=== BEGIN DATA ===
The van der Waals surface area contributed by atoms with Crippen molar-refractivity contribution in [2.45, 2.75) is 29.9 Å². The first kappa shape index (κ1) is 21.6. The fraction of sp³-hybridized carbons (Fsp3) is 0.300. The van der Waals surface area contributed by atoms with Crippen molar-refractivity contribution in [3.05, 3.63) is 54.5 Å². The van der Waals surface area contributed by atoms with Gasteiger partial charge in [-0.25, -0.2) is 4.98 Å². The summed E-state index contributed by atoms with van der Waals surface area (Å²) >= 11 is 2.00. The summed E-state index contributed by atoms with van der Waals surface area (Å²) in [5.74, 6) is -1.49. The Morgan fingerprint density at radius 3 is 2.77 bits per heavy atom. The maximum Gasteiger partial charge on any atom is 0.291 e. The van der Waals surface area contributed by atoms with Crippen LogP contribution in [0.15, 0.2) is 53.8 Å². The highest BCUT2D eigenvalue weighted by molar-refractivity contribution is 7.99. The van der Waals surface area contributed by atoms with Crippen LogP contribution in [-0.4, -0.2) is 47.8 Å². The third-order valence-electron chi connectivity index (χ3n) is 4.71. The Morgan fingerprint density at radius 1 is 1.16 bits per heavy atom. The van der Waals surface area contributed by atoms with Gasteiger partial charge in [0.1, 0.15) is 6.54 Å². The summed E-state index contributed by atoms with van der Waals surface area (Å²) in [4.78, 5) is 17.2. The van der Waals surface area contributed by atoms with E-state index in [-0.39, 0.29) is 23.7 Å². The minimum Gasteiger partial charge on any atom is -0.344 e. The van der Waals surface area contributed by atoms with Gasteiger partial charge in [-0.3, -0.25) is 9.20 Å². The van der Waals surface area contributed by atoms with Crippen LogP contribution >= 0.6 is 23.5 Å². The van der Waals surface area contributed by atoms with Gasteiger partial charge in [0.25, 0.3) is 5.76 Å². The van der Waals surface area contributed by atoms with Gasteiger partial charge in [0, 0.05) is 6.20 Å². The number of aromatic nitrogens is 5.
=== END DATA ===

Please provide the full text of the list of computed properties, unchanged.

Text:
The van der Waals surface area contributed by atoms with Crippen molar-refractivity contribution in [2.45, 2.75) is 29.9 Å². The first kappa shape index (κ1) is 21.6. The fraction of sp³-hybridized carbons (Fsp3) is 0.300. The van der Waals surface area contributed by atoms with Crippen molar-refractivity contribution in [3.05, 3.63) is 54.5 Å². The van der Waals surface area contributed by atoms with Gasteiger partial charge in [-0.25, -0.2) is 4.98 Å². The summed E-state index contributed by atoms with van der Waals surface area (Å²) >= 11 is 2.00. The summed E-state index contributed by atoms with van der Waals surface area (Å²) in [5.74, 6) is -1.49. The Morgan fingerprint density at radius 3 is 2.77 bits per heavy atom. The maximum Gasteiger partial charge on any atom is 0.291 e. The van der Waals surface area contributed by atoms with Crippen LogP contribution in [0.15, 0.2) is 53.8 Å². The highest BCUT2D eigenvalue weighted by molar-refractivity contribution is 7.99. The van der Waals surface area contributed by atoms with Crippen LogP contribution in [-0.4, -0.2) is 47.8 Å². The third-order valence-electron chi connectivity index (χ3n) is 4.71. The Morgan fingerprint density at radius 1 is 1.16 bits per heavy atom. The van der Waals surface area contributed by atoms with Gasteiger partial charge in [0.1, 0.15) is 6.54 Å². The summed E-state index contributed by atoms with van der Waals surface area (Å²) in [4.78, 5) is 17.2. The van der Waals surface area contributed by atoms with E-state index in [-0.39, 0.29) is 23.7 Å². The minimum Gasteiger partial charge on any atom is -0.344 e. The van der Waals surface area contributed by atoms with Gasteiger partial charge in [-0.3, -0.25) is 9.20 Å². The van der Waals surface area contributed by atoms with Crippen LogP contribution >= 0.6 is 23.5 Å². The van der Waals surface area contributed by atoms with Gasteiger partial charge in [0.25, 0.3) is 5.76 Å². The van der Waals surface area contributed by atoms with Gasteiger partial charge in [0, 0.05) is 6.20 Å². The number of aromatic nitrogens is 5.